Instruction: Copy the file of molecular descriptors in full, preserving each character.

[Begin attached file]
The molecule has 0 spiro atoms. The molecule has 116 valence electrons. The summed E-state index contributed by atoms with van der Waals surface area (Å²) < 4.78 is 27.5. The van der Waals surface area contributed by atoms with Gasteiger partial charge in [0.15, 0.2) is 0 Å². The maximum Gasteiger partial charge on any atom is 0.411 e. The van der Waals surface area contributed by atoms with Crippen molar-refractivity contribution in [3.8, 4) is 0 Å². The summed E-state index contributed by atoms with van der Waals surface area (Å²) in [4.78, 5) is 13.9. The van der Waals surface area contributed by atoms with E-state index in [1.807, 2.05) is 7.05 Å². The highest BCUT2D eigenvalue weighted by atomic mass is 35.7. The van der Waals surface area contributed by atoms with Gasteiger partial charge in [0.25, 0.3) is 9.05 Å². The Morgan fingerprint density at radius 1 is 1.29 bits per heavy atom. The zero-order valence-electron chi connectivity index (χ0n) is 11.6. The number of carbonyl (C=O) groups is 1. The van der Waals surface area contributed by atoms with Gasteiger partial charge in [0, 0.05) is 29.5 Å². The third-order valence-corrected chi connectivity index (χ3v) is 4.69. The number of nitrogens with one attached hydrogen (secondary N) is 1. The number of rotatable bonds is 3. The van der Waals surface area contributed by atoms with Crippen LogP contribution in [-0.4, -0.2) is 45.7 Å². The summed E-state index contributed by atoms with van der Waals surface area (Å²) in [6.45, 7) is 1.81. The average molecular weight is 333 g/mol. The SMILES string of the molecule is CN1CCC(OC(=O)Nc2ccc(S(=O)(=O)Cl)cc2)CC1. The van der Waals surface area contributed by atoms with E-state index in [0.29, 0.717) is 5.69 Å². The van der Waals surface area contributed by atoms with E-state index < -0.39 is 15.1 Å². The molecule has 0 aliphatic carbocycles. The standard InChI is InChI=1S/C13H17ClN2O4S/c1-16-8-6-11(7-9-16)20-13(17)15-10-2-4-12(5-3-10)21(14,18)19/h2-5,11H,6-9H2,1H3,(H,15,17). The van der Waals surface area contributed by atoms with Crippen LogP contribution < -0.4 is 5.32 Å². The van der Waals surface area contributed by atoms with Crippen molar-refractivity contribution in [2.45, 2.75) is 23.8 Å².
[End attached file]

The molecule has 0 spiro atoms. The molecule has 116 valence electrons. The summed E-state index contributed by atoms with van der Waals surface area (Å²) < 4.78 is 27.5. The van der Waals surface area contributed by atoms with Gasteiger partial charge in [0.15, 0.2) is 0 Å². The maximum Gasteiger partial charge on any atom is 0.411 e. The van der Waals surface area contributed by atoms with Crippen molar-refractivity contribution in [3.8, 4) is 0 Å². The summed E-state index contributed by atoms with van der Waals surface area (Å²) in [4.78, 5) is 13.9. The van der Waals surface area contributed by atoms with E-state index in [1.807, 2.05) is 7.05 Å². The highest BCUT2D eigenvalue weighted by atomic mass is 35.7. The van der Waals surface area contributed by atoms with Gasteiger partial charge in [0.25, 0.3) is 9.05 Å². The Morgan fingerprint density at radius 1 is 1.29 bits per heavy atom. The zero-order valence-electron chi connectivity index (χ0n) is 11.6. The number of carbonyl (C=O) groups is 1. The van der Waals surface area contributed by atoms with Gasteiger partial charge in [0, 0.05) is 29.5 Å². The third-order valence-corrected chi connectivity index (χ3v) is 4.69. The number of nitrogens with one attached hydrogen (secondary N) is 1. The number of rotatable bonds is 3. The van der Waals surface area contributed by atoms with Crippen LogP contribution in [-0.4, -0.2) is 45.7 Å². The summed E-state index contributed by atoms with van der Waals surface area (Å²) in [6.45, 7) is 1.81. The average molecular weight is 333 g/mol. The SMILES string of the molecule is CN1CCC(OC(=O)Nc2ccc(S(=O)(=O)Cl)cc2)CC1. The van der Waals surface area contributed by atoms with E-state index in [0.29, 0.717) is 5.69 Å². The van der Waals surface area contributed by atoms with E-state index < -0.39 is 15.1 Å². The molecule has 0 aliphatic carbocycles. The standard InChI is InChI=1S/C13H17ClN2O4S/c1-16-8-6-11(7-9-16)20-13(17)15-10-2-4-12(5-3-10)21(14,18)19/h2-5,11H,6-9H2,1H3,(H,15,17). The van der Waals surface area contributed by atoms with Crippen LogP contribution < -0.4 is 5.32 Å². The van der Waals surface area contributed by atoms with Crippen molar-refractivity contribution in [2.45, 2.75) is 23.8 Å².